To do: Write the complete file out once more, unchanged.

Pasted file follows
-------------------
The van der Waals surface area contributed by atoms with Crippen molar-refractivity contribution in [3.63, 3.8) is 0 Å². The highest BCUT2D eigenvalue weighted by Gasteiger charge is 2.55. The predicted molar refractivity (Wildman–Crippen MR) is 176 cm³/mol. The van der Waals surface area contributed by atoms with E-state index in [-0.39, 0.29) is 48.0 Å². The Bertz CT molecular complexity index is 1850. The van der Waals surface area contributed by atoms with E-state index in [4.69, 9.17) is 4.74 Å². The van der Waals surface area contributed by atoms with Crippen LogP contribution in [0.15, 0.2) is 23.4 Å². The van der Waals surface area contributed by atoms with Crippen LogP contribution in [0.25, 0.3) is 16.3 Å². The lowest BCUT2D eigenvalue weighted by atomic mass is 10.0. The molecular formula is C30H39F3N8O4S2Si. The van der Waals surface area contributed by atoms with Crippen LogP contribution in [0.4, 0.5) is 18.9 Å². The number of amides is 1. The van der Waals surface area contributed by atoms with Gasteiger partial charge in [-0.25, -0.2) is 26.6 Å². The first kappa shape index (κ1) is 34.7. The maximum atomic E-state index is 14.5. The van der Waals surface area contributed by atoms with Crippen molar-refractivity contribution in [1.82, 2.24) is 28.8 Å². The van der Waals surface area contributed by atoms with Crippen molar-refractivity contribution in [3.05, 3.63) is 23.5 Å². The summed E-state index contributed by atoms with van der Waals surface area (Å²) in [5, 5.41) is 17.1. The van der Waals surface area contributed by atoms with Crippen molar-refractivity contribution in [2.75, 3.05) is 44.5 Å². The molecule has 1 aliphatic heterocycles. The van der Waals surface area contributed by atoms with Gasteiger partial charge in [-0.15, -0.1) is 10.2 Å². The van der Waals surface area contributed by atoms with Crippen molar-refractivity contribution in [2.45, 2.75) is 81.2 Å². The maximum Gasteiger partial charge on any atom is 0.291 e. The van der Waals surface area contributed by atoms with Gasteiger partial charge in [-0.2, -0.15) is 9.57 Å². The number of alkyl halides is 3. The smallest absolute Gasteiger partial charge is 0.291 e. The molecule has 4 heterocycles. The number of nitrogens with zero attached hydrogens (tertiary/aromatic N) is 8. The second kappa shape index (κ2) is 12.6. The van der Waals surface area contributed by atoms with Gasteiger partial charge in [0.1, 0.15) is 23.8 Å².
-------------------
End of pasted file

The van der Waals surface area contributed by atoms with Crippen molar-refractivity contribution in [3.63, 3.8) is 0 Å². The highest BCUT2D eigenvalue weighted by Gasteiger charge is 2.55. The predicted molar refractivity (Wildman–Crippen MR) is 176 cm³/mol. The van der Waals surface area contributed by atoms with E-state index in [-0.39, 0.29) is 48.0 Å². The Bertz CT molecular complexity index is 1850. The van der Waals surface area contributed by atoms with E-state index in [4.69, 9.17) is 4.74 Å². The van der Waals surface area contributed by atoms with Crippen LogP contribution in [0.15, 0.2) is 23.4 Å². The van der Waals surface area contributed by atoms with Crippen LogP contribution in [0.25, 0.3) is 16.3 Å². The lowest BCUT2D eigenvalue weighted by atomic mass is 10.0. The molecular formula is C30H39F3N8O4S2Si. The van der Waals surface area contributed by atoms with Crippen LogP contribution in [0.4, 0.5) is 18.9 Å². The number of amides is 1. The van der Waals surface area contributed by atoms with Gasteiger partial charge in [-0.25, -0.2) is 26.6 Å². The first kappa shape index (κ1) is 34.7. The maximum atomic E-state index is 14.5. The van der Waals surface area contributed by atoms with Crippen molar-refractivity contribution in [1.82, 2.24) is 28.8 Å². The van der Waals surface area contributed by atoms with Crippen molar-refractivity contribution in [3.05, 3.63) is 23.5 Å². The summed E-state index contributed by atoms with van der Waals surface area (Å²) in [5, 5.41) is 17.1. The van der Waals surface area contributed by atoms with Crippen molar-refractivity contribution in [2.75, 3.05) is 44.5 Å². The molecule has 1 aliphatic heterocycles. The van der Waals surface area contributed by atoms with Gasteiger partial charge in [-0.15, -0.1) is 10.2 Å². The van der Waals surface area contributed by atoms with Crippen molar-refractivity contribution in [2.45, 2.75) is 81.2 Å². The maximum Gasteiger partial charge on any atom is 0.291 e. The van der Waals surface area contributed by atoms with Gasteiger partial charge in [-0.2, -0.15) is 9.57 Å². The number of alkyl halides is 3. The smallest absolute Gasteiger partial charge is 0.291 e. The molecule has 4 heterocycles. The number of nitrogens with zero attached hydrogens (tertiary/aromatic N) is 8. The second kappa shape index (κ2) is 12.6. The van der Waals surface area contributed by atoms with Gasteiger partial charge in [0.1, 0.15) is 23.8 Å².